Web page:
And the year after the shooting, Cassie’s mother, Misty Bernall, wrote a book called She Said Yes: The Unlikely Martyrdom of Cassie Bernall, in which she talked about her daughter’s conversion to Christianity, struggles with faith, and death.
Meanwhile, Bernall’s story proved to be a rallying point for youth ministry: In a 1999 Weekly Standard column, Joseph Bottum wrote about 73,000 teenagers who “wept along with sermon after sermon on her death” at a rally in Pontiac, Michigan.
Rachel Scott, a proud Christian, also became a figurehead after her death at Columbine
A similar aura sprung up around Rachel Joy Scott, another Columbine victim. Scott was an outspoken Christian who planned to become either an actress or a missionary upon her graduation, before her life was cut short. She was the first victim of the shooting, and, as with Bernall, Harris reportedly asked her if she believed in God before he killed her.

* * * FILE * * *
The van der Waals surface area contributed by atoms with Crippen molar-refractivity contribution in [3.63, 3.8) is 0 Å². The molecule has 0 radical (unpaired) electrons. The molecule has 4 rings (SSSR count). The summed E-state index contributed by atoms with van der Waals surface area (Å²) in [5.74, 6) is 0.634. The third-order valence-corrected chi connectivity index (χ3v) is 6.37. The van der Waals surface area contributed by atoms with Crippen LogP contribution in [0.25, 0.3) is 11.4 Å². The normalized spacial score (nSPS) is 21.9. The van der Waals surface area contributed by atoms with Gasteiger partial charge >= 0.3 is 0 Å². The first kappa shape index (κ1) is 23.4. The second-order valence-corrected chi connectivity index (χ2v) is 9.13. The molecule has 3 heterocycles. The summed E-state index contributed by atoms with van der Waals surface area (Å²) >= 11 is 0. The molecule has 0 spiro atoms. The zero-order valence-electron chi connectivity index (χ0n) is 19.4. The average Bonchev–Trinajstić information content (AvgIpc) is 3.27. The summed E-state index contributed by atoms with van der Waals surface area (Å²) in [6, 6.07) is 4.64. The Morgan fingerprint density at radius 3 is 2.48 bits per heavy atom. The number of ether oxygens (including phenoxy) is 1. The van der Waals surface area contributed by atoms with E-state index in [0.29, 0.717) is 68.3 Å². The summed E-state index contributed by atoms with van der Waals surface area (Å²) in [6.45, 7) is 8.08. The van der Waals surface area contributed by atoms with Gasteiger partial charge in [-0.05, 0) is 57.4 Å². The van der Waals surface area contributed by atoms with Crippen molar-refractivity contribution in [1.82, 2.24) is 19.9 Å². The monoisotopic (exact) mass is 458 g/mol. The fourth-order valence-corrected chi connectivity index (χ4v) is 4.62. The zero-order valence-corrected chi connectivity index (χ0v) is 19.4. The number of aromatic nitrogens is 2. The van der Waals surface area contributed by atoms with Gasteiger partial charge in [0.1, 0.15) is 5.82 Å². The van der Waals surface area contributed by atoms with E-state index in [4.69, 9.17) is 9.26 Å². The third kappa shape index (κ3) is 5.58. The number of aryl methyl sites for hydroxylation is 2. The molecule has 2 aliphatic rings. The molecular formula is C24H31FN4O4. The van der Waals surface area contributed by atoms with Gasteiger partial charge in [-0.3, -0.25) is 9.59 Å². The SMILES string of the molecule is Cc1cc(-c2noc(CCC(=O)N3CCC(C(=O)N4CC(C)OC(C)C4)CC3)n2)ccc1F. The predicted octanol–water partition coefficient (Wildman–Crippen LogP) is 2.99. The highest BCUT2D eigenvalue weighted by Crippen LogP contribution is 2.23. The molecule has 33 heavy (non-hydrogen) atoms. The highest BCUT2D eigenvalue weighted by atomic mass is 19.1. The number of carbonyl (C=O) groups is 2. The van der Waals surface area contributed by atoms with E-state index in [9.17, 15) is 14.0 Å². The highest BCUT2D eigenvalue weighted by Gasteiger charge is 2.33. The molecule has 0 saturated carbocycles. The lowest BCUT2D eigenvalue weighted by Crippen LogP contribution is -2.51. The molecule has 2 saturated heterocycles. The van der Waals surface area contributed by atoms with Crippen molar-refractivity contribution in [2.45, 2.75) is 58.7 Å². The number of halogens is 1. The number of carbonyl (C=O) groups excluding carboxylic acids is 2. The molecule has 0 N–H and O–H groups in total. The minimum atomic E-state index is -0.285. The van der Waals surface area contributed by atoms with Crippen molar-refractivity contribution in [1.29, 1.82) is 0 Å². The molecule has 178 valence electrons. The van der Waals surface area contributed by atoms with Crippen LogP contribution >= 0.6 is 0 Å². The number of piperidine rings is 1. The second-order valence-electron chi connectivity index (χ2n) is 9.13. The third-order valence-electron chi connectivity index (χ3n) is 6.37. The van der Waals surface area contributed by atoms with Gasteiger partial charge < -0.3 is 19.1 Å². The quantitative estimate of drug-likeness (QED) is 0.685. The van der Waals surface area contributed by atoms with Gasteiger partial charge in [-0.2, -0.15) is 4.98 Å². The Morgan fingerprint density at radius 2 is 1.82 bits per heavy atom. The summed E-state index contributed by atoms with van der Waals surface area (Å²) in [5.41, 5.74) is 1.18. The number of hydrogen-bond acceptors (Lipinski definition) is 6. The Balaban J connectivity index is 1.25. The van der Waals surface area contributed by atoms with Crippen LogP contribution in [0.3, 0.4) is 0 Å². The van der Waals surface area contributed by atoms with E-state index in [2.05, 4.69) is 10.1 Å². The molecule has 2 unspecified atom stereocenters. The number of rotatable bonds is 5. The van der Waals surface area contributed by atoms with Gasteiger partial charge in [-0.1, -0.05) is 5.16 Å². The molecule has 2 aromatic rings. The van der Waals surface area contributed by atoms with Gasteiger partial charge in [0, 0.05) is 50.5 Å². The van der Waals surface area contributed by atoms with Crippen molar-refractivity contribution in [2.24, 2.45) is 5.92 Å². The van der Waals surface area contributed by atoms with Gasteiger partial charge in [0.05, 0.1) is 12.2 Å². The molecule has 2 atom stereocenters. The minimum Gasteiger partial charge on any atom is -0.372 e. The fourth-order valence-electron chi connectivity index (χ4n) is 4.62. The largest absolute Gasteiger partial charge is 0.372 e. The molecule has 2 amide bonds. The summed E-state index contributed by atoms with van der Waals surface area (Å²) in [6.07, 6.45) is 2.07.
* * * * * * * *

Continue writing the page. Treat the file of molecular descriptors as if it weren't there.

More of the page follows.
Scott’s mother, Beth Nimmo, said in interviews that Scott had offered friendship to Klebold, who had become privately infatuated with her. Nimmo also said that both Harris and Klebold had “mocked [Scott] and made fun of her because of her Christian values. She was on their target list.” (Later reporting on Columbine, including Dave Cullen’s definitive book on the event, disputed the idea that Harris and Klebold targeted anyone specifically during their killing spree, since their larger plan was to set off bombs and kill indiscriminately.)
Scott’s journals were published by Nimmo, and both of her parents co-authored their daughter’s biography. Scott had written in her journals, “I am not going to apologize for speaking the name of Jesus. ... If I have to sacrifice everything ... I will." Her father, Darrell Scott, drew on a theme from his daughter’s journals to write a book called Chain Reaction: A Call to a Compassionate Revolution, and in 2008 he published a book called Rachel Smiles: The Spiritual Legacy of Columbine Martyr Rachel Scott, which included new excerpts from her journals and photographs.